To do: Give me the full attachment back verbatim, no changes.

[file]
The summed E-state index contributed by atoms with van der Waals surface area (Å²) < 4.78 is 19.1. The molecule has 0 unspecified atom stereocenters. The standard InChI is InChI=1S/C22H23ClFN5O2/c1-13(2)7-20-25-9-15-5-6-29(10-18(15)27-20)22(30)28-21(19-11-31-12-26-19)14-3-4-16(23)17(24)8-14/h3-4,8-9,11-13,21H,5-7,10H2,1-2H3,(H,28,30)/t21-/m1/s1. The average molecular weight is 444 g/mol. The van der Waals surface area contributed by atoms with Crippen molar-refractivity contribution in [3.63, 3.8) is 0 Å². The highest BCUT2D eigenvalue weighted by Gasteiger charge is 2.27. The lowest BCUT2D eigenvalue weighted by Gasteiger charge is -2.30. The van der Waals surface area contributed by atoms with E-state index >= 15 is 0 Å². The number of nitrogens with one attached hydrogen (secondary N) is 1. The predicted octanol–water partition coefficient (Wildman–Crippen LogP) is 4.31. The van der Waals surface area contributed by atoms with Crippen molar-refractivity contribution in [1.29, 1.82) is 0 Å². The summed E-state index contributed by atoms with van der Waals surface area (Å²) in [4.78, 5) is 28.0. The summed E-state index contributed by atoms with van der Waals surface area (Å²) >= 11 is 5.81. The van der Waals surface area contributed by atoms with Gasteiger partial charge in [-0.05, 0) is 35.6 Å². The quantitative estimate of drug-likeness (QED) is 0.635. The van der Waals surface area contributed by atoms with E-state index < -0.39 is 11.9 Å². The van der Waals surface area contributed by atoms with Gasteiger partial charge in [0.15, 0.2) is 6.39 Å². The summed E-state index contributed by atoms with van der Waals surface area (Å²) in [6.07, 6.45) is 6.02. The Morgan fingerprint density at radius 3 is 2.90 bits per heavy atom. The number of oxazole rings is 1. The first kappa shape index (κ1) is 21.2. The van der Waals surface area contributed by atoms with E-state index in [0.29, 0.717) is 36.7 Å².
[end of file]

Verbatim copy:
The summed E-state index contributed by atoms with van der Waals surface area (Å²) < 4.78 is 19.1. The molecule has 0 unspecified atom stereocenters. The standard InChI is InChI=1S/C22H23ClFN5O2/c1-13(2)7-20-25-9-15-5-6-29(10-18(15)27-20)22(30)28-21(19-11-31-12-26-19)14-3-4-16(23)17(24)8-14/h3-4,8-9,11-13,21H,5-7,10H2,1-2H3,(H,28,30)/t21-/m1/s1. The average molecular weight is 444 g/mol. The van der Waals surface area contributed by atoms with Crippen molar-refractivity contribution in [3.63, 3.8) is 0 Å². The highest BCUT2D eigenvalue weighted by Gasteiger charge is 2.27. The lowest BCUT2D eigenvalue weighted by Gasteiger charge is -2.30. The van der Waals surface area contributed by atoms with E-state index >= 15 is 0 Å². The number of nitrogens with one attached hydrogen (secondary N) is 1. The predicted octanol–water partition coefficient (Wildman–Crippen LogP) is 4.31. The van der Waals surface area contributed by atoms with Crippen molar-refractivity contribution in [1.29, 1.82) is 0 Å². The summed E-state index contributed by atoms with van der Waals surface area (Å²) in [4.78, 5) is 28.0. The summed E-state index contributed by atoms with van der Waals surface area (Å²) >= 11 is 5.81. The van der Waals surface area contributed by atoms with Gasteiger partial charge in [-0.05, 0) is 35.6 Å². The quantitative estimate of drug-likeness (QED) is 0.635. The van der Waals surface area contributed by atoms with E-state index < -0.39 is 11.9 Å². The van der Waals surface area contributed by atoms with Gasteiger partial charge in [0.15, 0.2) is 6.39 Å². The summed E-state index contributed by atoms with van der Waals surface area (Å²) in [6.07, 6.45) is 6.02. The Morgan fingerprint density at radius 3 is 2.90 bits per heavy atom. The number of oxazole rings is 1. The first kappa shape index (κ1) is 21.2. The van der Waals surface area contributed by atoms with E-state index in [0.29, 0.717) is 36.7 Å².